Discover the Narcissist Who Hides in Your Group of Friends

Discover the Narcissist Who Hides in Your Group of Friends

Do you have among your friends a person who always decides where to go, who does not usually listen to others, who always talks about herself with pride, and who, despite everything, is charming?

 

Below, we distinguish the different types of narcissism and offer tips for discovering the narcissist in your group of friends.

 

Although narcissism is a very common personality trait that we can all manifest, in some cases that facet dominates all the others, transforming the person into an extreme narcissist, a ‘full-time’ narcissist. 

What is narcissism? 

Detail from Echo and Narcissus by James William Waterhouse. 

Nemesis, the goddess of retributive justice, revenge, and balance, punishes Narcissus for his egotism causing him to fall in love with his own image reflected in the water of a pond. Absorbed by his own beauty, Narcissus ends up at the bottom of the pond pursuing an impossible: to find someone as perfect as himself.  

 

Although there are various developments in the history of the classical myth of Narcissus, the result is always the same: Narcissus is punished for his deification. And only gods can behave as such.  

 

The figure of this character, like other classical myths, was used by Sigmund Freud in his 1914 essay Introduction to Narcissism to illustrate a personality disorder that later continued to be developed by psychology. 

Types of narcissism

Discover the Narcissist Who Hides in Your Group of Friends

Discover the narcissist in your group of friends.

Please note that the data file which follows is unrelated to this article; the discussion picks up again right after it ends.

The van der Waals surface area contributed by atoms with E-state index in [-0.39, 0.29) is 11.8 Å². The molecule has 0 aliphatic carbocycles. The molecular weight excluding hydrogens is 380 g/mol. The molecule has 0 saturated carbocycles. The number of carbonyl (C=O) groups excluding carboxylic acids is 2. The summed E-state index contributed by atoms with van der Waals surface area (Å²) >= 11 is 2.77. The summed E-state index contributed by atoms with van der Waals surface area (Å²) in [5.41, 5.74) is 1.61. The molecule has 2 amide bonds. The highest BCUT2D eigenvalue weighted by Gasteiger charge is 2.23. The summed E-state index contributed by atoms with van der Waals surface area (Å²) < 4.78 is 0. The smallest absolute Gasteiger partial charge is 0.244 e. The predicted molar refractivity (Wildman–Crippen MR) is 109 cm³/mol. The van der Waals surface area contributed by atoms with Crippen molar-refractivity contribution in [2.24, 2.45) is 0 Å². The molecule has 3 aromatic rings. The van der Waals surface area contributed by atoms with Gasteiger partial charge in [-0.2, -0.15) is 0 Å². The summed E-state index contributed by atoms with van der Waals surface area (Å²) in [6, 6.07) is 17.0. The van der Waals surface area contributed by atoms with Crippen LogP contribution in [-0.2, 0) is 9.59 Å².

The Mayo Clinic defines the narcissist as a person who exaggerates his own importance, has a pressing need for excessive attention and admiration, difficult relationships, and a lack of empathy for others, hiding under all this a fragile personality that can crack with any criticism. 

See also  Psychological Concepts

 

Although narcissism can become a disorder if it dominates the rest of personality traits, Harvard psychiatry professor Andrew P. Morrison clarifies that narcissism is a “necessary step in the development of personality” and that ” A reasonable amount of ‘healthy’ narcissism allows balancing the individual’s perception of their own needs in relation to others ”. 

 

Within these two extremes, there would be various types of narcissism characterized by a qualitative difference in the way it manifests itself. The narcissist can have many faces :  

 

  • Powerful narcissist. Armed in a situation of power over others, he executes his dominance like a despot, delighting in the control he exercises over his environment. In case of losing power, this narcissist can become alienated and become even more dangerous. 

 

  • Fantasy narcissist. Without enough capacity or enthusiasm to dominate his environment as the powerful narcissist, this type of narcissist is content to be a demigod in his imaginary world in which everyone pays homage to him. He is usually a shy or withdrawn person with difficulty relating. 

 

  • Vulnerable narcissist. That person who handles emotional blackmail and victimhood like nobody else and who, protected by his alleged hypersensitivity, can make life impossible for his environment due to his insatiable need for attention.  

 

  • Narcissistic savior. That person who always has a solution to fix the problems of others, even the whole world, even if they rarely work. He considers that his vision of the world is the only and true one. If everyone thought and acted like him, everything would be solved in a jiffy.  

 

  • Narcissistic martyr. Related to the previous one, this type of narcissist spends his life underlining the sacrifices he has made for others, emphasizing the benefits that others have found in him, in addition to emphasizing what he has lost due to those supposed sacrifices. Note that this individual does not understand the real meaning of sacrifice as an act of selflessness and protection by love for others.